Friday, March 11, 2022

One herb you May Not Know About for Anxiety and Calmness- Ashwagandha 

One of the most serious problems with people today is anxiety. Most families have no idea about their jobs, food costs, rising rents and it all creates horrible anxiety in many people. In my other recent blogs, I have written on some lifestyle changes to reduce anxiety but sometimes we need more help. There are several herbs that can help with anxiety.  One of the main ones I am going to talk about today is Ashwagandha. It is an Ayurvedic herb used for thousands of years in India.  You many not of heard of it because of that.   

Ashwagandha grows as a small woody shrub in areas from Africa and the Mediterranean into India and the Far East.  It is most of the most important and revered herbs in Ayurvedic medicine. 

                                        Ashwagandha Photo by Bankim Desai on Unsplash

Ashwagandha is considered an adaptogen meaning it is really safe to take and has a positive influence over the whole body and how it works.  It is a calming adaptogen for the whole system. It is helpful for arthritis inflammation, anxiety, insomnia, respiratory problems, nervous health problems and immuno-compromising diseases including TB, AIDS and many others. It is especially valuable in the diseases of aging.  

It has similar properties to the Russian adaptogens eleuthero and Panax ginseng in alternative medicine. It has anti-stress properties that calm down the changes in the body that occur with stress such as blood sugar changes, heart changes and rising cortisol production.  

Ashwagandha stimulates the thyroid and enhances endocrine function. It also helps to balance the adrenals, thyroid, and testes. In some countries it is used to help restore male hormone issues. 

There are some  very well designed human research studies from India that back up its benefit for anxiety and other health problems.

It is suggested you begin with 300 mg of the whole powder to begin with up to 3000 mg is a typical dose of this herb.  If you have purchased a standardized extract, 100 to 1000 mg is suggested. 

Pregnant women should not take this herb.  I

t is the root not the leaves that is used.  It does not taste great so I would suggest you either put it is smoothie or take it in capsule form.  

These suggested dosages stated above come from the expert book on this subject, Adaptogens for Medical Herbalism by Donald Yance, CN, MH, RH (AHG) which is one of my medical herbalism manuals that is for alternative medicine doctors.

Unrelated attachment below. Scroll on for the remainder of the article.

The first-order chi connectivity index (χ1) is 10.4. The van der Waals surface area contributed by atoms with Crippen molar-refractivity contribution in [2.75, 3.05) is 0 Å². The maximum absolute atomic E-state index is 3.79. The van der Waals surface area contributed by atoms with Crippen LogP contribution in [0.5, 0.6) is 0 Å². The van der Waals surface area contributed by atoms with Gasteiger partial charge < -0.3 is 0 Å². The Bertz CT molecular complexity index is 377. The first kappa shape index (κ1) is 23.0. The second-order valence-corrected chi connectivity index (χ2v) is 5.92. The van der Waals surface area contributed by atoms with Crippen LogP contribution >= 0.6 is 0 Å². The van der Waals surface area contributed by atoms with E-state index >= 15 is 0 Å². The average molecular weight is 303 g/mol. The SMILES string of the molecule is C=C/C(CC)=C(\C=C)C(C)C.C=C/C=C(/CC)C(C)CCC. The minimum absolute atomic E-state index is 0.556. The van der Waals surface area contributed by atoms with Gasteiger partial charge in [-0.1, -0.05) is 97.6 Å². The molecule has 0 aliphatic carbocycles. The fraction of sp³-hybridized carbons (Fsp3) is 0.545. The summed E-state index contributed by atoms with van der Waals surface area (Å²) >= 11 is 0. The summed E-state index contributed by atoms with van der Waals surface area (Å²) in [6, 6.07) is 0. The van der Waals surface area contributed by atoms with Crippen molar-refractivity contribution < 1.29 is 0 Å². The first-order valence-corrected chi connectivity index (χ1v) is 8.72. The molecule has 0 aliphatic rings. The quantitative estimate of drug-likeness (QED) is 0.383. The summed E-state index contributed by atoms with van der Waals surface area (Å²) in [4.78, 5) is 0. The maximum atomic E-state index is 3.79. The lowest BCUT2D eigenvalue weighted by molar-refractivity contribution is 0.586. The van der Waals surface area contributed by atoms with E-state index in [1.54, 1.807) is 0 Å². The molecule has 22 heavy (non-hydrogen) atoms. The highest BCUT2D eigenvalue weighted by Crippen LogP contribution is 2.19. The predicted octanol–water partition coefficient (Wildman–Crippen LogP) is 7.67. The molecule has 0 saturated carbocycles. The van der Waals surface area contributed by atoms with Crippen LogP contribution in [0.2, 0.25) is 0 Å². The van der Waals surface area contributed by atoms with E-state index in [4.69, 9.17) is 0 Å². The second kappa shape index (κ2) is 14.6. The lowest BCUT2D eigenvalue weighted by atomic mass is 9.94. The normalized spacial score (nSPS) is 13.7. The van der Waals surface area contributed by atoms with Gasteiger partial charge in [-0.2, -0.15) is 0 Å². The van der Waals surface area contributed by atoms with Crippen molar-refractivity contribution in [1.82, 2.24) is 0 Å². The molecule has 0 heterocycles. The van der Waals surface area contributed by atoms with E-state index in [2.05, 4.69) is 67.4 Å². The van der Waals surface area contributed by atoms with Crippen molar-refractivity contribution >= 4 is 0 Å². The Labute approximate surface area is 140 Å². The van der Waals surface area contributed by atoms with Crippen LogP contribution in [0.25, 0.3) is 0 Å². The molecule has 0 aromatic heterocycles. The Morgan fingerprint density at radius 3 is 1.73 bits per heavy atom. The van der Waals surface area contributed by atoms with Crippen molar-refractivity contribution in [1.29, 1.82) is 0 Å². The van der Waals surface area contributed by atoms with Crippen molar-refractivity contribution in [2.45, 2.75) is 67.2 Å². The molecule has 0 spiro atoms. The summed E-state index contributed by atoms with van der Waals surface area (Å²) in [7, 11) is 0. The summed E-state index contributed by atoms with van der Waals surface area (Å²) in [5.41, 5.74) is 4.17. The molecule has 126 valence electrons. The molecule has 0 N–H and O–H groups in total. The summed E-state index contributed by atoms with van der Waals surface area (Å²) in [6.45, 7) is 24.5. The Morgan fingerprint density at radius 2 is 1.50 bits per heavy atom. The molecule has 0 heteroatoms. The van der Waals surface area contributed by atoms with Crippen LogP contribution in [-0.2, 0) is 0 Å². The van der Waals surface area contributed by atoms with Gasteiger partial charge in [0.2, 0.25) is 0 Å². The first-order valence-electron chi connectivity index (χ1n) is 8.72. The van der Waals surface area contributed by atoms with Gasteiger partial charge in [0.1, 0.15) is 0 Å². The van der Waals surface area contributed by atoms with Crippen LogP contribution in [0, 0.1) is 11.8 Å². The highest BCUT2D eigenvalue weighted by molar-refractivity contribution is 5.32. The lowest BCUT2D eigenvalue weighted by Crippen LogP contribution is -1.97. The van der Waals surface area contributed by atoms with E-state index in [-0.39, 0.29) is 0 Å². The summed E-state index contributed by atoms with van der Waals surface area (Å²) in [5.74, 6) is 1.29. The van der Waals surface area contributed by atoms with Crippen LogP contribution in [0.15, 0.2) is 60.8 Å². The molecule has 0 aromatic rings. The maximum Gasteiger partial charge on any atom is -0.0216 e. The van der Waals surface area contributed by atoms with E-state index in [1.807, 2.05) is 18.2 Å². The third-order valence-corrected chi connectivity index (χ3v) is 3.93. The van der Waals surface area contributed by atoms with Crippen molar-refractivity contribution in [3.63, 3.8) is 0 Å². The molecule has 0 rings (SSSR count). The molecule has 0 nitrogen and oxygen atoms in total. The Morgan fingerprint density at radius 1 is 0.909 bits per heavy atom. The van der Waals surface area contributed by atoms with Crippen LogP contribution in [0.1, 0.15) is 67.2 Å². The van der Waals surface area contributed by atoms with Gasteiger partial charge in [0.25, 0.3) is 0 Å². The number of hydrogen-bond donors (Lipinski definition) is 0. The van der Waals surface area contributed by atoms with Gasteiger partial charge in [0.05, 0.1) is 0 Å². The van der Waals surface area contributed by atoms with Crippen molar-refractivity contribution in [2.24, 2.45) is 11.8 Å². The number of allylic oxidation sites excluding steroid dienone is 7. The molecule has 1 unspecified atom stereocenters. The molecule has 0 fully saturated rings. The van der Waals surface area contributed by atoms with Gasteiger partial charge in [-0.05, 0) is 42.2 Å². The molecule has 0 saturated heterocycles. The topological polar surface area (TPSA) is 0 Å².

This book above contains 700 pages and goes into health and all the main adaptogens with pages of details on how each work works, how it is used and dosages. It is an amazing comprehensive book on the subjects. I use it all the time in my work. When you buy an herb, the company who manufactures that herb cannot give you information on what the herb is used for and how much to take for different health issues. 

You must buy a book such as the one I just listed above to find out that information. If the herb manufacturer listed that information, he would have his company shut down by the AMA and FDA for selling a drug that is not approved by the FDA.  

I would suggest here you consult with a holistic doctor if possible educated on Ayurvedic herbs to help you with your path to overcoming your anxiety. People are very complicated in the way their particular body works. Each individual is different and their body is different in what it needs to get healthy and well again. . One person may feel the calming effect at 300mg of Ashwagandha, where another might take up to  3000 mg.  It is best to start out at the lowest dosage in case you are sensitive to that herb. You then up the dosage over a couple of weeks until you see if it is helping. Herbs take time and it could be several days or weeks before you see improvement.  This herb comes from India so buy it from a company who lists that it is tested for heavy metals and contamination. That is extremely important for your health.

Do not use Ashwagandha with sedatives or anti-depressants without the supervision of a doctor or alternative medicine doctor since it is hard to tell how they would interact with each other. Do not use if pregnant.

Ashwagandha is rich in iron so if you have hemochromatosis which is an excess of iron in the blood. If you are low in iron it is a great food to increase you iron levels.

This herb improves thyroid and endocrine function so don't take it if you hyperthyroid conditions.

If you are allergic to nightshade plants, go very carefully with this one.

Ashwagandha can either increase or decrease the effect of barbiturate's.

I am going to list the next book in my personal library which I refer to frequently for more information and for dosages as well. It is easy for you to read but with lots of detail and  direction for the different adaptogen herbs and their dosages. 

The best book for dosage is the first book I listed above. This book has information on the adaptogens you can use on your animals and dosage for animals. It is a highly valuable book for that information.

Adaptogen Herbs for Strength, Stamina, and Stress Relief 

by David Winston and Steven Maimes


This is all for today. I hope this blog will help you in your path to wellness.

Cathryn Freer, the Herbladyisin

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